Michaela: At first when we did our first question, we really didn't ask a lot of questions, but for our second one, we asked a couple of questions.

    Kelly: Okay, Charlie?
    Charlie: People were asking a lot of questions, because we all had really weird ideas about what would happen.
    Kelly: So you were asking questions about your ideas?
    Charlie: Yeah.

    Kelly: Okay. Taylor and Anthony are going to pass out a self-reflection for you guys. Please put your name on the top. The students completed a self-reflection sheet on how well they felt they had met the success criteria and they had to give examples. I went around using the notes that I had taken before to kind of check in with some of the kids how they thought that they did. Did you link your ideas to anyone else's ideas? Mm-hmm, yeah, when I was listening in, I heard you say things like, "I agree,"

    and then at one point you said, "Yeah, that would be amazing."
    Student: We kind of did to Rihanna's idea.

    Kelly: Yeah, okay. When I listened in, I heard you sharing a lot of really awesome ideas, but I didn't really hear you linking your ideas to anyone else's, so agreeing or disagreeing or adding more to what they said. That might be something you want to work on. I think formative assessment really allows me to see where my class is in that moment, not after a lesson has happened, and it will help me align my teaching to what they need in that moment. If you are done, on the back of your paper at the bottom, you can write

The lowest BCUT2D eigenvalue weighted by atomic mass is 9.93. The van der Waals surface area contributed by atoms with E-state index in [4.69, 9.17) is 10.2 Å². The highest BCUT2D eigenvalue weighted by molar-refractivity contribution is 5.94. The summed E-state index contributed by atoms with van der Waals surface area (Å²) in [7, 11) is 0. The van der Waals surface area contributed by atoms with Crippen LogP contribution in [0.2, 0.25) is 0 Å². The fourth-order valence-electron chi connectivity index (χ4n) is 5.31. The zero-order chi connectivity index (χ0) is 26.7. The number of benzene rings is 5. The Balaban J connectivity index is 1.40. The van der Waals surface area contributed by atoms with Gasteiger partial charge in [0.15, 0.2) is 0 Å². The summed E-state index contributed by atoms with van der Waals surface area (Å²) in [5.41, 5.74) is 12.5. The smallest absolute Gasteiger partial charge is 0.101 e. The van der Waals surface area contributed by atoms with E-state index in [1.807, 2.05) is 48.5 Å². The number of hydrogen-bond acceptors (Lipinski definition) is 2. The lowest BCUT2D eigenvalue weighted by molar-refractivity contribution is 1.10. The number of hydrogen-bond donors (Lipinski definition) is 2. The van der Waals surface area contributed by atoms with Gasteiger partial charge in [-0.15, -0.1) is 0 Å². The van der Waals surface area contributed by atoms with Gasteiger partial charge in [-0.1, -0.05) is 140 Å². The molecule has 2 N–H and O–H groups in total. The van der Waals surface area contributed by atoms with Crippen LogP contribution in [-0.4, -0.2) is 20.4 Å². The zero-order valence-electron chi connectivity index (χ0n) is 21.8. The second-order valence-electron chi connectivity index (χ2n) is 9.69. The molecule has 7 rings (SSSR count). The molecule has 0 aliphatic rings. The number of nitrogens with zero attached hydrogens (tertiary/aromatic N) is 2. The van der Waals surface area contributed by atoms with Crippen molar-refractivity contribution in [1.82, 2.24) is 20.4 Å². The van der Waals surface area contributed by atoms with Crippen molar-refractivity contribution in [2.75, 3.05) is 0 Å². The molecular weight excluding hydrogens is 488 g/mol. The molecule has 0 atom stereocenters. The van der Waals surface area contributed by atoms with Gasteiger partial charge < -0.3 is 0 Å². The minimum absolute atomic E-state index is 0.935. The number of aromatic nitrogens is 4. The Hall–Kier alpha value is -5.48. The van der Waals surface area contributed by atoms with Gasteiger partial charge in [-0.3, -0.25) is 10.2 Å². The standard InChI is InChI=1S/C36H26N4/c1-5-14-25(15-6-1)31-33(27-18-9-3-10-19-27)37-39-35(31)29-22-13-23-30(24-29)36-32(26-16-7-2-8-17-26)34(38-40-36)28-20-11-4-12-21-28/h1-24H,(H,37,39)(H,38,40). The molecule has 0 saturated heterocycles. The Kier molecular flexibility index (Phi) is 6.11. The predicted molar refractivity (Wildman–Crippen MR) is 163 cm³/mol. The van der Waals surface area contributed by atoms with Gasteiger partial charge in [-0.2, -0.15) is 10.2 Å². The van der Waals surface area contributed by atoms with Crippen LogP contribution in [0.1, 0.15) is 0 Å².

down what you're going to do next time, so what your own personal goal is for next time we have a group discussion. I think a lot of times in lessons, you just kind of go and go and you might not have that opportunity, where this really allowed me to see, okay, if I just say this or ask the kids this, we can turn this completely around and we can have another strength by the end of the day. What do you think we need to do as a class to get even better at having collaborative discussions? David?

    Student: Maybe listening to each other and try to make the group's answers better.

    Kelly: I think the bottom line is that kids feel like they have ownership in their learning and the teacher also has this powerful tool that they can use to address their instruction in the moment. You guys did a really nice job of asking each other questions about what you were saying and also adding to each other's ideas.
    Card:
    For more information about acting on evidence for this task, go to the Toolkit section of this module.

School Details

Ellen P. Hubbell School
90 West Washington St
Bristol CT 06010
Population: 422